House prices: Is the sky falling?
By Michael McCann
October was a month of change for our housing market.
On Mon. Oct. 17 the federal government’s new mortgage rules went into effect and on Wed. Oct. 26 the Canada Mortgage and Housing Corporation (CMHC) issued a statement addressing serious concerns of affordability issues in a number of real estate markets.
The focus of both of these moves was to address the incredibly hot housing market and both will certainly have an impact.
Their intention was to steer away from a major house price correction to potentially avoid what occurred in the US housing market in 2008.
If you want a refresher on what happened in the US check out the feature film “The Big Short” ,which is presently airing on Netfix. It pretty much nails it.
The CHMC issued its first ever red warning for Canada’s housing market. Both Vancouver and Toronto were cited, but Calgary, Saskatoon and Regina were also identified as having potential problems on the horizon.
These markets are seen to have elevated housing prices as well as buyers incurring high levels of indebtedness.
The CMHC’s move was a cautionary measure and it was the Federal Finance Minister, Bill Morneau, who introduced specific policies to cool down a overly heated housing market.
Morneau announced four major changes to Canada’s housing rules, however the two biggest ones are as follows:
1. Buyers who have a down payment of 5% of the purchase price of a home but less than 20% have always been backed by mortgage insurance. These types of loans are considered “high ratio” or “high loan-to-value” mortgages.
For these new buyers looking to get a mortgage they will now have to undergo a “stress test”. This means buyers will have to qualify at a higher rate to assure lenders they can still afford their mortgage if interest rates rise in the near future.
To put this in perspective, you now have to qualify at the Bank of Canada’s five year rate (4.64% on Oct. 24) which is almost 2% more than what a buyer could negotiate with a lender.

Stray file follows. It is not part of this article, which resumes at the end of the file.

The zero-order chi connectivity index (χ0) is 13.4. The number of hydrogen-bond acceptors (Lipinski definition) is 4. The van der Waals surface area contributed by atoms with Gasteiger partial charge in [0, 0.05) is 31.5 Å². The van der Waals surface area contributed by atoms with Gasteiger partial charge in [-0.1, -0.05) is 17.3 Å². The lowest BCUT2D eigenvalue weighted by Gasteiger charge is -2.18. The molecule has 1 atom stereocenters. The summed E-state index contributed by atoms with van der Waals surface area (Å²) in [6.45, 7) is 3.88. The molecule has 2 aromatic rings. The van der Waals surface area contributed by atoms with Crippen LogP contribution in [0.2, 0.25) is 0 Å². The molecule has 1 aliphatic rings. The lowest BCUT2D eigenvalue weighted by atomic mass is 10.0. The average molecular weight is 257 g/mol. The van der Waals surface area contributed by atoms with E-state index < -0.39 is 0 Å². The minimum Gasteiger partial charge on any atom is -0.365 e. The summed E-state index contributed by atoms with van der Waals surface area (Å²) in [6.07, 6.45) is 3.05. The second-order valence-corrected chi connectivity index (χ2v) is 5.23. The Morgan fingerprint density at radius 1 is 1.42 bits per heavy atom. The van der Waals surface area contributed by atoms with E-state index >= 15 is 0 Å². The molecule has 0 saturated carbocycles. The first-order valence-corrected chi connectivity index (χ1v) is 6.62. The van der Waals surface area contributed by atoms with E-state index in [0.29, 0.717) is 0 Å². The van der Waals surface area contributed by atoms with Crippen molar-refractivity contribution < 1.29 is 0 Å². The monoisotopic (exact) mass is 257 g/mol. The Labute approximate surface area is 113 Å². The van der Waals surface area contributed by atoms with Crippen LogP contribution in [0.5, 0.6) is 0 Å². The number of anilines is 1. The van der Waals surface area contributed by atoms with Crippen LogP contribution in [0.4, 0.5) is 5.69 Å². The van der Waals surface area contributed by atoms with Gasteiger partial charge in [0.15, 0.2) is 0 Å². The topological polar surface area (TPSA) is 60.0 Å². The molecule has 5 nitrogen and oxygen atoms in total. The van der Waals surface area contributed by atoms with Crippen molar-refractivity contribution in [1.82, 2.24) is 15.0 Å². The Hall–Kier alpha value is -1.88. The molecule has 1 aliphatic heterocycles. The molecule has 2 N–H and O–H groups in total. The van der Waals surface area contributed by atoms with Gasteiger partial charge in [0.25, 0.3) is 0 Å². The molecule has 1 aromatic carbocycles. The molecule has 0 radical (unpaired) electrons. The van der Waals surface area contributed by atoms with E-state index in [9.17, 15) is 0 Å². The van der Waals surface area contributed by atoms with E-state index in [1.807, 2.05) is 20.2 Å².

2. There are new reporting rules regarding capital gains as it relates to primary residence. As always, with the sale of a primary home, any gain still remains tax free.
Where tax officials are cracking down will be on those foreign investors who have been claiming the tax exemption to which they are not entitled.
So what is the impact on Birch Cliff? A shrinking of potential buyers who will no longer qualify for the kind of mortgage they previously could.
I think both announcements are timely. We all know that a cooler market might be the best medicine in avoiding a nasty housing price drop.
Birch Cliff – Cliffside Home Sales in September 2016 – 21 homes sold
- In September last year 19 homes sold with 21 selling in September this year
- Last September the average selling price was $617,895 and in September 2016 it was a whopping $997,205 – that’s an incredible 61% increase year over year
- It took 16 days on average to sell a home last September and 17 days last month
Toronto Real Estate Board
- 8,147 sales in September 2015 with September 2016 showing 9,902 – Up 21.5%
- The average selling price September 2015 was $627,867 and September this year $755,755 – Up 20.4%
- September last year it took an average of 22 days to sell a home where in September 2016 it was 16 days
Birch Cliff – Cliffside Home Sales in October 2016 – 24 homes sold
- October 2015 22 homes sold while October 2016 it was 24
- The average selling price last October was $733,378 and this past October it was $833,663 – an increase of 14% year over year
- Last October it took 14 days on average to sell a Birchcliff home while this past October it was a single digit of 8 days
Toronto Real Estate Board
- 8,759 sales occurred in October last year and in October 2016 it was 9,768 – An increase of 11.5%
- In October last year the average sale price was $630,254 and this year the average price was $762,975 – Up 21.1% year over year
- It took 22 days for a house to sell last October and only 16 days in October 2016